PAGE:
• Arch Strain
  • Tibialis Posterior Syndrome
  • Tenosynovitis
  • Morton’s Neuroma
  • Freiberg’s Disease
  • Achilles Tendinopathy
  • Patellofemoral Syndrome
  • Halux Limitus and Rigidus (stiff big toe), etc

These foot deformities may cause pain in the knee, hip, and ankle joints, poor posture, shin splints, back pain, tight muscles, and painful tensor fascia.

Repetitive Motion Injuries (RMI)

Repetitive Motion Injuries are commonly occurring problems. Examples are Tendinitis and Bursitis. The former is the inflammation of the tendon. Bursitis is the inflammation of the sac-like structures between bones and the tendons where the likelihood of friction is.

Tendinitis is a common injury in sports-foot (Achilles tendinitis); knee joint (patella tendinitis); Elbow (tennis elbow), shoulder joints, and the biceps muscles.

Bursitis occurs around the elbow, knee, and hip joints due to trauma and repetitive motion.

Repetitive Motion Injuries occur in workers involved in repetitive work activities as part of their work routine. For example, factory line workers, computer analysts and users, musicians, painters/decorators, artists, etc.

There is an increase in the occurrence of RMI with the increase in the use of social media and mobile technology secondary to texting, instant messaging, etc.

Other causes of repetitive motion injuries apart from trauma and repetitive activity are systemic conditions like gout, rheumatoid arthritis, etc)

Paediatric Musculoskeletal Problems

Young person

Paediatric musculoskeletal problems include sprains, strains, and other soft tissue injuries associated with physical activities. There are other conditions specifically associated with children like SUFE, Sever’s disease, Osgood Schlatter diseases, low back pain, Scheuermann’s disease, hypermobility Syndrome, anterior knee pain, juvenile arthritis, scoliosis, etc. These are problems affecting children that requires the expertise of a Specialist Paediatric Chartered Physiotherapist.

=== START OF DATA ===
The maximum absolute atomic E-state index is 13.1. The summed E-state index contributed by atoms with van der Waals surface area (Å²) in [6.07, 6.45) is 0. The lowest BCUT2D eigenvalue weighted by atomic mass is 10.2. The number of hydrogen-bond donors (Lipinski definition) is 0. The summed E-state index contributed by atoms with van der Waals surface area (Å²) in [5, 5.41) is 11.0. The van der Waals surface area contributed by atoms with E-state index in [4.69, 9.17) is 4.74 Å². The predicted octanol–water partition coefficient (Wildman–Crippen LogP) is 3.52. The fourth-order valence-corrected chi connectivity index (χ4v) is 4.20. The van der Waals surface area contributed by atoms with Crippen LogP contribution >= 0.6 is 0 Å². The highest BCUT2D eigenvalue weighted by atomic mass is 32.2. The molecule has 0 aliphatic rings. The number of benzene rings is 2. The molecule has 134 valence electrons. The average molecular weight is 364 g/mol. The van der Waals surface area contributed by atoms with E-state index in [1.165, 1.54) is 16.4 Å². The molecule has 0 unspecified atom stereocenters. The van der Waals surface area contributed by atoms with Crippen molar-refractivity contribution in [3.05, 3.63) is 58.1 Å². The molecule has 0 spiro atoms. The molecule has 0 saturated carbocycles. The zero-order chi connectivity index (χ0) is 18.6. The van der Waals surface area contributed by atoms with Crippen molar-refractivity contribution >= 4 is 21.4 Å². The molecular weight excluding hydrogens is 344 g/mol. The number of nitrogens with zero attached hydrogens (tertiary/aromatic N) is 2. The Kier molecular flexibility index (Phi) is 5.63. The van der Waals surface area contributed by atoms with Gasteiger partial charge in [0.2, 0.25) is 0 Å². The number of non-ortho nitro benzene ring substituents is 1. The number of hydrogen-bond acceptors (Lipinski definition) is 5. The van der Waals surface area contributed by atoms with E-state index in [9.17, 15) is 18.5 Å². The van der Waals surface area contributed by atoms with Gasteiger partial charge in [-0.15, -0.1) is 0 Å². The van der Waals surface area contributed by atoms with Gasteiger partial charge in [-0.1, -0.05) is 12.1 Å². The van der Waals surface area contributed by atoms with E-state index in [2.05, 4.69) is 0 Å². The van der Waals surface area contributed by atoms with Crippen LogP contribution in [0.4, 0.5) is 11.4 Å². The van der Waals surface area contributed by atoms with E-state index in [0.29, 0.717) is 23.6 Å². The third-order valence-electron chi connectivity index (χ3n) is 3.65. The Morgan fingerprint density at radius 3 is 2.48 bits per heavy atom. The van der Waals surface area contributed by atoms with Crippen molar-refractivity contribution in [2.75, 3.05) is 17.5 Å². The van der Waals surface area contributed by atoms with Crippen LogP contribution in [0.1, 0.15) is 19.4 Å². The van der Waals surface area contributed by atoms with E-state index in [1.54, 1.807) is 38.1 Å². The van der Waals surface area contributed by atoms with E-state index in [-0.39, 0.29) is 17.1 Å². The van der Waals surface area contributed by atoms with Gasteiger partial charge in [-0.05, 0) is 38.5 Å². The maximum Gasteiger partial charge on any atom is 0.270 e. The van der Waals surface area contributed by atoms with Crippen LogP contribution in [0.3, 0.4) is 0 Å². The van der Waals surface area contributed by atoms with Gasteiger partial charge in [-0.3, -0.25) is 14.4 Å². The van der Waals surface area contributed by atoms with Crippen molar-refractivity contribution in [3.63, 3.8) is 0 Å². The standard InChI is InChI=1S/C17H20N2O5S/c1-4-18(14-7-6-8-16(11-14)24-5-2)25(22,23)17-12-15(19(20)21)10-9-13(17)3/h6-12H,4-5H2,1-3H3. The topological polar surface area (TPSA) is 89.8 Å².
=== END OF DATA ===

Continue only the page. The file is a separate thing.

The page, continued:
Degenerative and Inflammatory Joints Disease

The term degenerative diseases refer to changes in the spine and joint. With age, the discs in the spine and cartilage in the joints that serve as shock absorbers and buffer between the bones dry out and shrink. This narrows the space between vertebrae and the joints, and bone spurs may develop. In some cases, the bone spurs can pinch a nerve root-causing pain, weakness or numbness. Osteoarthritis is the most common degenerative joint disease affecting the spine and the peripheral joints (hips, knees, etc).

Management includes pain reduction, joint protection, maintaining muscle strength and joint range of motion.

Inflammatory joint disease like rheumatoid arthritis affects the smallest joints in the hand and feet. Unlike the degenerative wear and tear, it affects the lining (synovial membrane) of the joints, causing painful swelling that can result in bone erosion and joint deformity. Rheumatoid arthritis is an autoimmune systemic disease that can affect other organs/systems in the body.

Pre and Post-Operative Needs and Problems

Pre and Post-op care for joints’ replacements (hip, knee, etc), ligaments’ repair (anterior cruciate, medial and lateral collateral, etc), Disc and Back operations, arthroscopies, etc provided to enhance recovery, and improve function. Post-operative care not only relieves pain and discomfort, it also enhances your chances of getting back to work, play, and sports close to your pre-injury level.

Neurological Disorder

Neurological rehabilitation for conditions like stroke, multiple sclerosis, Parkinson’s disease, age-related conditions helps to restore function and promote independence.